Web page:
One light, eight cameras, and a whole lot of action! After two straight days of transiting (the world doesn’t need another photo of my messy counter here on the ship; hence no blog posts these past two days…), we were anxious to get back in the water. I was particularly excited because we are at my favorite location in the Northwestern Hawaiian Islands (Pearl and Hermes Atoll), and the morning dive team (myself included) headed to my favorite dive site here… a site we call “Prognathodes Point”. We first found this site by pure luck back in 2009. We had picked some random spot with a depth range of around 200 feet (60 m), and were stunned by the dramatic ledge geomorphology and incredible diversity and abundance of marine life that we found. Among other things, we collected three specimens of an undescribed species of butterflyfish in the genus Prognathodes, from which the dive site derives its name.

Preparing to Load GearRichard Pyle | Bishop Museum

Rebreathers and other dive equipment are staged on the ship in preparation for loading on the dive boat.

This year, I had a very specific mission for my dive to Prognathodes Point. One of the other researchers on this cruise is Dr. John Burns, who is integrating photogrammetry with geospatial software to generate 3-dimensional renderings of coral reefs, to monitor ecological characteristics and coral health. Brian Greene and I have been TOTALLY geeking out talking to John about how to create these underwater 3D photo models by taking hundreds of overlapping pictures of the area to be modelled, and then processing them using Agisoft Photoscan Pro software. My mission on this dive was to swim all over the dive site and take as many pictures as I could of the whole area, while Brian collected fishes and John Hansen and Brian Hauk conducted surveys. During our 25-minute bottom time, I managed to take 466 images of the site. I was incredibly skeptical that these haphazardly captured images would somehow magically transform into a 3D model of the reef, but I was stunned and amazed at the AWESOME results John was able to get using PhotoScan Pro!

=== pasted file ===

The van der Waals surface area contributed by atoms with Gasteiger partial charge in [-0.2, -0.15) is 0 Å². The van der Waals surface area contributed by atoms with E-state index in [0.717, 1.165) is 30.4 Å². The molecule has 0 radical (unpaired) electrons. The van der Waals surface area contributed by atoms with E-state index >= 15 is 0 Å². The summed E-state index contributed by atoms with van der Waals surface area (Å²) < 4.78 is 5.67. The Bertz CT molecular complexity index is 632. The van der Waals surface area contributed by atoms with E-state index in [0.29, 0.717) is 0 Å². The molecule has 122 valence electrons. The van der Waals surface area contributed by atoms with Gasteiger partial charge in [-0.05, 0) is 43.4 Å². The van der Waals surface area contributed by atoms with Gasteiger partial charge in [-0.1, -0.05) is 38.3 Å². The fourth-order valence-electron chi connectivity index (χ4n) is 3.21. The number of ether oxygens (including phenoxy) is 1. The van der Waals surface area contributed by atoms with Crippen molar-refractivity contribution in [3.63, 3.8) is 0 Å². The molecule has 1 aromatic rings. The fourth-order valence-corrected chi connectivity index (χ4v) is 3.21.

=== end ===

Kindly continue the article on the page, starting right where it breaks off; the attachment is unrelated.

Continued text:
Prognathodes PointRichard Pyle | Bishop Museum

A 3-dimensional reconstruction of “Prognathodes Point”, created from 466 image files stitched together. Divers were added via PhotoShop to show scale, but are positioned where the diver images were actually taken.

The image you see above is a screen-grab of the 3D model. The black regions are areas where I missed getting sufficient images, but given that it was my first attempt to do this sort of thing, I am simply amazed at how good the results were. I added two images of divers to show the scale. Although the diver images were added by Photoshop, the two original diver photos were taken at exactly the same spots where they are depicted in the composite image above. But the image above is just the tip of the iceberg. What John Burns actually created is a full 3D model that can be manipulated and analyzed in a computer. Brian Greene took the model and used some computer wizardry to convert it into both a dynamic, interactive PDF file (If you download it, you can spin the model around with a mouse), and as two different video tours, a short version and a long version. What I find most astonishing about this experience is that in one 25-minute dive, using a normal underwater camera and a single light, I managed to capture enough information that a complete 3D rendering of the entire reef could be easily created and shared online! The research potential for this sort of capability is staggering!